I’d be mighty surprised if anyone who reads this text doesn’t know who Sylvester Stallone is.

There are few Hollywood stars still working today that can claim to be as famous as Sly Stallone – he’s quite literally been an action movie icon for decades.

But have you ever heard of Sylvester’s mother, Jackie Stallone?

In fact, Sly’s mother has an incredibly fascinating life story of her own, and a lot about her dramatic time on this earth came to light after her tragic death in 2020.

Jackie Stallone during “It Had To Be You” Los Angeles Premiere.
(Photo by Jim Smeal/Ron Galella Collection via Getty Images)
A huge personality and a mother of show business, Jackie Stallone was known for many things. We’ll say here and now that most people will probably remember her for her many plastic surgery procedures.

Towards the end of her life, however, Jackie opened up regarding her surgeries, giving people quite the surprise with her honest answers …

Jackie Stallone was born Jacqueline Frances Labofish in Washington D.C. in November 1921. Her father John worked as a prominent attorney lawyer in the capital; her mother was of French descent, a Parisian socialite from Brittany.

Her parents first met when Jackie’s father participated in the First World War. They fell in love while John was stationed in France and serving in the U.S. Navy.

As a young girl, Jackie was very active, and she had been inspired by the bodybuilder Charles Atlas when she was little. For some reason, the famous muscleman lived with Jackie’s family, and helped train them in gymnastics and weight lifting. Jackie was awestruck.

At 15 years old, she escaped from her parents’ home to join the Flying Wallenda’s act for the Ringling Bros. and Barnum & Bailly Circus.

She had decided to become an acrobat. Only, her father wasn’t happy with his teenage daughter’s career move.

”My father, who was a wealthy lawyer, wanted me to go to law school. But I wanted to be onstage,” Jackie told The Times of London in 2005.

In her youth, Jackie worked as a trapeze artist. She also pursued a career on Broadway, working as a chorus singer before moving home to Washington.

Back in the capital, she started an exercise program on a local TV station. Today, it may not sound like much to the world – but the fact is that Jackie broke barriers and was ahead of her time.

Back in the 1950s, Jackie became the first woman to have a television show on exercise and weightlifting in Washington D.C.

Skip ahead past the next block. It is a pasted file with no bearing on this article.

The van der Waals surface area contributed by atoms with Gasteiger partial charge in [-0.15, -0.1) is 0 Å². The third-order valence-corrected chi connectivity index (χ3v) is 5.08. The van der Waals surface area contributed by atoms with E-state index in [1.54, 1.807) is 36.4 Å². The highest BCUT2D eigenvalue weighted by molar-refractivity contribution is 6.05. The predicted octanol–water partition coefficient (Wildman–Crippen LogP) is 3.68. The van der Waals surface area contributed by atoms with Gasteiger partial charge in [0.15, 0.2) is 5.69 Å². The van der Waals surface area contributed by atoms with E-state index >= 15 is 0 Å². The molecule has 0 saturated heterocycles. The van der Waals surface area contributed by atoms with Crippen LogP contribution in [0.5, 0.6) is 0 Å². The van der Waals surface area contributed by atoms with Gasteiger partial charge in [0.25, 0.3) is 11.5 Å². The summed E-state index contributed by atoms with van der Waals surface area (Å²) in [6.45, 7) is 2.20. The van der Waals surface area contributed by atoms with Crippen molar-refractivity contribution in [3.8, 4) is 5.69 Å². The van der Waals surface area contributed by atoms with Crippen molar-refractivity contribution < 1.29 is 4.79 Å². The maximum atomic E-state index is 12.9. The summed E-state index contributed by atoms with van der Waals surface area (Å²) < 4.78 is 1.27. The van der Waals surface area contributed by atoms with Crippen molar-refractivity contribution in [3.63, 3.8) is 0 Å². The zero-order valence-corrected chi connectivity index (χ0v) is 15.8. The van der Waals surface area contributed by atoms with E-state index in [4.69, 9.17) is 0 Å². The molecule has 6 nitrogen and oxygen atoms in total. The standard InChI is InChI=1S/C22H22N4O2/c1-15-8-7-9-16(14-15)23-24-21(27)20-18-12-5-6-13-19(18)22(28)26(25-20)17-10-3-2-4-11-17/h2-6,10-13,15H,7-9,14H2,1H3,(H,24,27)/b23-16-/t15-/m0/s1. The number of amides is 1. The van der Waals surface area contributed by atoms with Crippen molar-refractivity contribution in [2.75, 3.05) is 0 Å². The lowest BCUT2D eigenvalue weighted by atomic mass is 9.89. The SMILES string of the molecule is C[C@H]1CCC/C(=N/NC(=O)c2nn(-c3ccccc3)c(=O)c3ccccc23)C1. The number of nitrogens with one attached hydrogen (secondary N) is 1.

Passionate about training and a long-time advocate for women’s fitness, she did a lot to challenge the norm. In the ’40s and ’50s, women lifting weights was still a relatively new concept – many men thought vacuuming the home was exercise enough.

In the late ’50s, when a nearby gym refused to let Jackie participate in a weight training program, she became angry – and immediately acted on her frustrations. That led to her opening a women-only gym, named Barbella’s, next door.

“Of course, the city tried to close me down every week because I had this big wooden statue of a woman saying ’Barbella’s’ – a woman with about a 56-inch bust – lifting weights, you know? That was my inducement… because for some reason o another, everyone was flatchested in Washington, D.C., in the ’50s,” Jackie told Sun Herald in 1988.

Jackie Stallone would accomplish much more in her life and long-lived career, but it is unclear how well-known she would be today without her iconic son, Sylvester Stallone.

It all began in 1945 when Jackie met hairdresser and part-time actor Frank Stallone Sr. One year later, she gave birth to Sylvester Stallone in the Hell’s Kitchen neighborhood of Manhattan, New York City.

Sly’s birth was quite dramatic, something Jackie opened up on in an interview with Female First.

“During the delivery to speed things up, they grabbed these ice-picks [forceps] and yanked the baby out paralyzing his whole head and face and part of his body. His body was so deformed it was pathetic,” Jackie said.

The accident left Sly with a partially paralyzed face. It also affected his lip, tongue, and chin, giving Stallone his signature, mumbling speech.

“The doctors told me ‘He’s so crippled you ought to put him away.’ But I decided he was going to walk, he was going to talk,” Jackie said.

Jackie would have another son with Frankie Stallone before they got divorced in 1957. After

the break-up, the matriarch of the Stallone family lived a pretty quiet life, but her two son’s kept her busy.

“It was always my children and I against the world. All through life, I was the saviour in the family. I was the mouthy one, and I had the type of children that were always in trouble,” she told Sun Herald in 1988.

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By admin